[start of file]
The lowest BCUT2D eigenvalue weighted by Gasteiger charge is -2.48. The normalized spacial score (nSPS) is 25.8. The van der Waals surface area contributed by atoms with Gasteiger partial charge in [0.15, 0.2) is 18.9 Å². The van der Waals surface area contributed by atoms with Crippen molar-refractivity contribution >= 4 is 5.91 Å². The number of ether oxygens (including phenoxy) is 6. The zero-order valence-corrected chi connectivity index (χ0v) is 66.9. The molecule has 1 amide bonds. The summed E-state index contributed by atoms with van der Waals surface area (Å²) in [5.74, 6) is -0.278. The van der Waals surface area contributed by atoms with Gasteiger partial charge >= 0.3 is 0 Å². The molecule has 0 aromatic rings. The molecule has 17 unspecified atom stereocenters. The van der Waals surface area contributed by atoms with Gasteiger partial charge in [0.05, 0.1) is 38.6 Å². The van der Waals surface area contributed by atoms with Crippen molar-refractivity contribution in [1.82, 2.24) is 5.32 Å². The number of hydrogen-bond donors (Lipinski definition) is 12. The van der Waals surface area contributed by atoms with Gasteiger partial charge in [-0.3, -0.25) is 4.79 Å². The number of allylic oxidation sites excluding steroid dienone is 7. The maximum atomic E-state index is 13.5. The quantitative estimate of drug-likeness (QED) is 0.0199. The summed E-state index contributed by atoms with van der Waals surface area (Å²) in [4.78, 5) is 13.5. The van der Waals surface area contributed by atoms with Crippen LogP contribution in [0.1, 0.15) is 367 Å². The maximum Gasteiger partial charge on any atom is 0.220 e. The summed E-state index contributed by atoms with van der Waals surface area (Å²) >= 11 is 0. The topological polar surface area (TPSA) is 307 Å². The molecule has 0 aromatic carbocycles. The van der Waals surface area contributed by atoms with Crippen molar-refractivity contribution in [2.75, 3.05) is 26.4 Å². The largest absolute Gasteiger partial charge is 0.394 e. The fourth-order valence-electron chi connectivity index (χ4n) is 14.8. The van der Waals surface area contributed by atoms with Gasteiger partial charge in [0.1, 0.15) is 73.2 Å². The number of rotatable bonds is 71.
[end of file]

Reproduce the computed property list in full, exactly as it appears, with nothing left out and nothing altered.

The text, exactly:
The lowest BCUT2D eigenvalue weighted by Gasteiger charge is -2.48. The normalized spacial score (nSPS) is 25.8. The van der Waals surface area contributed by atoms with Gasteiger partial charge in [0.15, 0.2) is 18.9 Å². The van der Waals surface area contributed by atoms with Crippen molar-refractivity contribution >= 4 is 5.91 Å². The number of ether oxygens (including phenoxy) is 6. The zero-order valence-corrected chi connectivity index (χ0v) is 66.9. The molecule has 1 amide bonds. The summed E-state index contributed by atoms with van der Waals surface area (Å²) in [5.74, 6) is -0.278. The van der Waals surface area contributed by atoms with Gasteiger partial charge >= 0.3 is 0 Å². The molecule has 0 aromatic rings. The molecule has 17 unspecified atom stereocenters. The van der Waals surface area contributed by atoms with Gasteiger partial charge in [0.05, 0.1) is 38.6 Å². The van der Waals surface area contributed by atoms with Crippen molar-refractivity contribution in [1.82, 2.24) is 5.32 Å². The number of hydrogen-bond donors (Lipinski definition) is 12. The van der Waals surface area contributed by atoms with Gasteiger partial charge in [-0.3, -0.25) is 4.79 Å². The number of allylic oxidation sites excluding steroid dienone is 7. The maximum atomic E-state index is 13.5. The quantitative estimate of drug-likeness (QED) is 0.0199. The summed E-state index contributed by atoms with van der Waals surface area (Å²) in [4.78, 5) is 13.5. The van der Waals surface area contributed by atoms with Crippen LogP contribution in [0.1, 0.15) is 367 Å². The maximum Gasteiger partial charge on any atom is 0.220 e. The summed E-state index contributed by atoms with van der Waals surface area (Å²) >= 11 is 0. The topological polar surface area (TPSA) is 307 Å². The molecule has 0 aromatic carbocycles. The van der Waals surface area contributed by atoms with Crippen molar-refractivity contribution in [2.75, 3.05) is 26.4 Å². The largest absolute Gasteiger partial charge is 0.394 e. The fourth-order valence-electron chi connectivity index (χ4n) is 14.8. The van der Waals surface area contributed by atoms with Gasteiger partial charge in [0.1, 0.15) is 73.2 Å². The number of rotatable bonds is 71.